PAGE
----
Missing Numbers

Copyright 2014 by Paul Niquette All rights reserved.


 1
?
?
100

How many solutions to this Missing Numbers puzzle can you find?  For starters, since (100 - 1)/3 = 33, linear interpolation will 'work': n(i+1) = n(i) + 33 for i = 1, 2, 3, giving you integers n(2) = 34 and n(3) = 67 and an answer to the question, "One single, solitary solution."  Oh, but you may find other formulas that 'work'... 
For example, n(i) = 100(i-1)/3 for i = 1, 2, 3, 4, but that gives you a solution in which n(2) = 4.641589~ and n(3) = 21.54435~.  Again your answer to the question is, "One single, solitary solution." 
Not only that but those numbers are not integersThe formula n(i) = 100(i-1)/3 gives you irrational numbers, which will be acceptable but only if the puzzle-master allows for non-integer solutions.  Do not despair.  Soon, you will be able to answer the question in the puzzle this way...

 

"The missing numbers algorithm is able to produce a quantity of solutions greater than total number of subatomic particles in the Milky Way galaxy."

 


Here is the algorithm from the solution page of the Differationale puzzle modified to fit the Missing Numbers puzzle...


j = 0

j = 1

j = 2

i = 1

n1

 

 

i = 2

n2

n2-n1

 

i = 3

n3

n3-n2

(n3-n2) - (n2-n1)

i = 4

n4




In the j = 0 column, we positioned unknown numbers n2 and n3 in between the two given numbers n1 and n4Simple differences between successive numbers are inserted in the table as indicated in columns j = 1 and j = 2Based on the differationale algorithm, the following expression for n4 can be written by summing all the terms in the i = 3 row:
n4 = n3 + (n3 - n2) + (n3 - n2) - (n2 - n1) and rearranged to read thus...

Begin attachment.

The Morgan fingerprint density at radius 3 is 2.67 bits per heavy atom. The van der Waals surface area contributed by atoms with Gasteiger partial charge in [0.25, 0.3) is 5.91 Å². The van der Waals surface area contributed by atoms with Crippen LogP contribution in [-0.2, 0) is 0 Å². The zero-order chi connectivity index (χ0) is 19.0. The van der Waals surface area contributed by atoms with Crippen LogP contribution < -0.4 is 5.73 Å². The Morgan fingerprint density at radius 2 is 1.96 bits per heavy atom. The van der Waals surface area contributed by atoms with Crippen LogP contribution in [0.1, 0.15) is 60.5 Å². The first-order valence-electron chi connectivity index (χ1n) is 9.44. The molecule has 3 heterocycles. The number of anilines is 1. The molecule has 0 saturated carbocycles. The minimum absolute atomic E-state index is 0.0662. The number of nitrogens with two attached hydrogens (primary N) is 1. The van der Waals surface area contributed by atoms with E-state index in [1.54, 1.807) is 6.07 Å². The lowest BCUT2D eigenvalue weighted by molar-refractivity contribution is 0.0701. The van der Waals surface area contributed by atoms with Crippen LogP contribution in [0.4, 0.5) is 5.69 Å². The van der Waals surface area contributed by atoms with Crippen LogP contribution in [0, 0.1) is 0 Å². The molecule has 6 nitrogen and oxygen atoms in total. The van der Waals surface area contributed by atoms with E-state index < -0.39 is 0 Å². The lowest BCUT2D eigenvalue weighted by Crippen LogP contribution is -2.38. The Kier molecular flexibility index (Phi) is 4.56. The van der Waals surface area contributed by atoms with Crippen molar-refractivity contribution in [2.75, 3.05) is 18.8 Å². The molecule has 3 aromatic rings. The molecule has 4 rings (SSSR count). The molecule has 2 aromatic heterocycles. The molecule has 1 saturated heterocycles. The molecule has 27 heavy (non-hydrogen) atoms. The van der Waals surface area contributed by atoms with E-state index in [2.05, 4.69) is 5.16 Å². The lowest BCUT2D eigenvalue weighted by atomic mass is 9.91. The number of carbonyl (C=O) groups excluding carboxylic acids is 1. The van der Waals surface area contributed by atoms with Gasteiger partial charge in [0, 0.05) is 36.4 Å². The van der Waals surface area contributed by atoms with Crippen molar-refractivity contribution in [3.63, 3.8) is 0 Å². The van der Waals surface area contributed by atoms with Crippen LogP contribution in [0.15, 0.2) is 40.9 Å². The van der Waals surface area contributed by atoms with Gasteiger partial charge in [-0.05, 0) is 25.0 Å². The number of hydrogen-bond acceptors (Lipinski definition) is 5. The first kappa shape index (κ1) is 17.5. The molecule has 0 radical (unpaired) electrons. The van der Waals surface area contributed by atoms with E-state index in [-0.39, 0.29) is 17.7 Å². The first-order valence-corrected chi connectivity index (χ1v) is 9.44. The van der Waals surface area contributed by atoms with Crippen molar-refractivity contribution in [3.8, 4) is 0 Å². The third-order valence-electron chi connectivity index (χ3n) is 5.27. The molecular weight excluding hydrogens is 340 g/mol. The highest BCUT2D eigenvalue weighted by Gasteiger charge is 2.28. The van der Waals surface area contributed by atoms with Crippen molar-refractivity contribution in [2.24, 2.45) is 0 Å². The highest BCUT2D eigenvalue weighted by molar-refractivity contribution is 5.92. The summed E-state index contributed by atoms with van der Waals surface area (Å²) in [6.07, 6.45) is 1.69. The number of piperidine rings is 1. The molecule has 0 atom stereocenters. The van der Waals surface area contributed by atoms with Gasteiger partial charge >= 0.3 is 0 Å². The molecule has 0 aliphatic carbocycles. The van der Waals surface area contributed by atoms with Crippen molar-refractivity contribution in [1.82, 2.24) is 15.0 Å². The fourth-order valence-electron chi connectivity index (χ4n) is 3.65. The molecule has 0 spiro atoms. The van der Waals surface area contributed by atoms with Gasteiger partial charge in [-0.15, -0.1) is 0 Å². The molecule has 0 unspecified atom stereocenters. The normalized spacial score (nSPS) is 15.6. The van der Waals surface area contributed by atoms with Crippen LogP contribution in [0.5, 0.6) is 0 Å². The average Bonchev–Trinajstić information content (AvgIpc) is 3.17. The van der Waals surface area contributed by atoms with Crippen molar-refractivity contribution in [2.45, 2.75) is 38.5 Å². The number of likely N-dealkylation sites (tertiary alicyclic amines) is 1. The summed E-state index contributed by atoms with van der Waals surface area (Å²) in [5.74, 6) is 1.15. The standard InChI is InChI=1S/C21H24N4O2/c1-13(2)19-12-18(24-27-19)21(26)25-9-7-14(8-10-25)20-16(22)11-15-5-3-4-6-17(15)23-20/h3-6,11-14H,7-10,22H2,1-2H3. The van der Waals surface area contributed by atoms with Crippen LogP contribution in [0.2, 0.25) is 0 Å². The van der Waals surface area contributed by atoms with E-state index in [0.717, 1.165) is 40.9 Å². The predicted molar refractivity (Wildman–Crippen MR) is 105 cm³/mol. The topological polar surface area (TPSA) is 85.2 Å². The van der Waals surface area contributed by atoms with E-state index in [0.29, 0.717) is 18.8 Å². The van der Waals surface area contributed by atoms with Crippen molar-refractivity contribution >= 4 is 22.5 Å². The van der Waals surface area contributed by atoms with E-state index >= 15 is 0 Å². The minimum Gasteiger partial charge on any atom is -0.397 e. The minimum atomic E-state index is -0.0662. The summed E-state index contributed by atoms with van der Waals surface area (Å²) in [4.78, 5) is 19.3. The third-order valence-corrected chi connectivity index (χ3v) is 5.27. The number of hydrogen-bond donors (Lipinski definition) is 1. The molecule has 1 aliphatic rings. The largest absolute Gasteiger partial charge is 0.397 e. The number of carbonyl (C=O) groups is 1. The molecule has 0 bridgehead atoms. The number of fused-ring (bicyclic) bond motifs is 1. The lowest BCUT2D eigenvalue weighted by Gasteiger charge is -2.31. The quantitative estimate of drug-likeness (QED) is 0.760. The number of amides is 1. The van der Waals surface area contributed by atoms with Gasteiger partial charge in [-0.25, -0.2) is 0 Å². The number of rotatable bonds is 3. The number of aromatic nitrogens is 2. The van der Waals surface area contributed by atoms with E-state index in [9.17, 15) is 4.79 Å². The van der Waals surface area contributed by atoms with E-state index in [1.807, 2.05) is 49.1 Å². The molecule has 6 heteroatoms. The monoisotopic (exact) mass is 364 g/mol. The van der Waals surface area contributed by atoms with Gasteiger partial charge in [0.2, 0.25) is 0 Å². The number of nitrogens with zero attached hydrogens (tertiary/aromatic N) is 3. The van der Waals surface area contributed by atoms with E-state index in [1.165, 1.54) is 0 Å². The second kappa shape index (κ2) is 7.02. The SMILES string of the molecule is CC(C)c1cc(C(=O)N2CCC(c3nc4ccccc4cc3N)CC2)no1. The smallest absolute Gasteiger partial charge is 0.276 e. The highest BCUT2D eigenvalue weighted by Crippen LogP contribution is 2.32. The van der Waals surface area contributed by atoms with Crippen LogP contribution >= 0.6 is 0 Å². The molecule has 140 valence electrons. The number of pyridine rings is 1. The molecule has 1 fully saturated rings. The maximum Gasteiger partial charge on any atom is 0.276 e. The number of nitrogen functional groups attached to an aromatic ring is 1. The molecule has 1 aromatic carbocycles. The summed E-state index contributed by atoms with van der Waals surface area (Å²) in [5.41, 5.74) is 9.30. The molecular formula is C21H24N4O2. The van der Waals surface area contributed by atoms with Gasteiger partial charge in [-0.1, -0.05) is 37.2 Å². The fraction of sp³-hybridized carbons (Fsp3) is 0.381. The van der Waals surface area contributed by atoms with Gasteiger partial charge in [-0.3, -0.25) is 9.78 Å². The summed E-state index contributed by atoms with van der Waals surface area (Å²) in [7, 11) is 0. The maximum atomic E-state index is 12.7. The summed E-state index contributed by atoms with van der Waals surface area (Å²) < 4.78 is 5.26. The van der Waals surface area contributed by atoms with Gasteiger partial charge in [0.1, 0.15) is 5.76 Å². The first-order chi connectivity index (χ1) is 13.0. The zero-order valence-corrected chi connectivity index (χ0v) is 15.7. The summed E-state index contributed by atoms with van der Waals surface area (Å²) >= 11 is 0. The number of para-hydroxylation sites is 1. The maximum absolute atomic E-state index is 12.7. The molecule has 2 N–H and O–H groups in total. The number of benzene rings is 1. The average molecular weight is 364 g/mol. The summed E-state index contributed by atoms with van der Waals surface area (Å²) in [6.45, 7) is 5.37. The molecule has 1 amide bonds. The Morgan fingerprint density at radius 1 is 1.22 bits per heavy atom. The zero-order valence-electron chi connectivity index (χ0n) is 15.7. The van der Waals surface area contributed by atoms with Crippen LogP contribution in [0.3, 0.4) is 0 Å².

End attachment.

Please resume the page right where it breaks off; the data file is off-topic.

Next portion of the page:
n4 - n1 = 3(n3 - n2)
Let us define n4 - n1 = 3(n3 - n2) as the characteristic formula for the missing numbers algorithm as applied to this puzzle, which has a total of four numbers in the series.  The left member of the equation is the simple difference between the first number in the series n1 and the last number n4, which will be called the span of the given numbers.  The right member of the characteristic formula 3(n3 - n2) is an expression mandating how the span must be distributed among the unknown numbers to meet the requirements of the puzzle

For an integer solution, the characteristic formula shows that in this case the span must be divisible by three. Meanwhile, t
he unknown numbers can be regarded as solver-chosen variables, which are related to one another as constrained by the given numbers.  
There may be other constraints, beginning with the requirement for integer solutions, as already mentioned.  Unmentioned is an apparent requirement that solutions be positive numbers.  Then too, sophisticated solvers may have noticed that only monotonic solutions have been shown so far, wherein n(i+1) > n(i).
Whatever the constraints imposed upon the unknowns, it will be a handy idea to make use of the characteristic formula to relate them as variables in functions of one another, thus the missing numbers algorithm provides these relationships...
n3 = n2 + (n4 - n1)/3 or
n2 = n3 - (n4 - n1)/3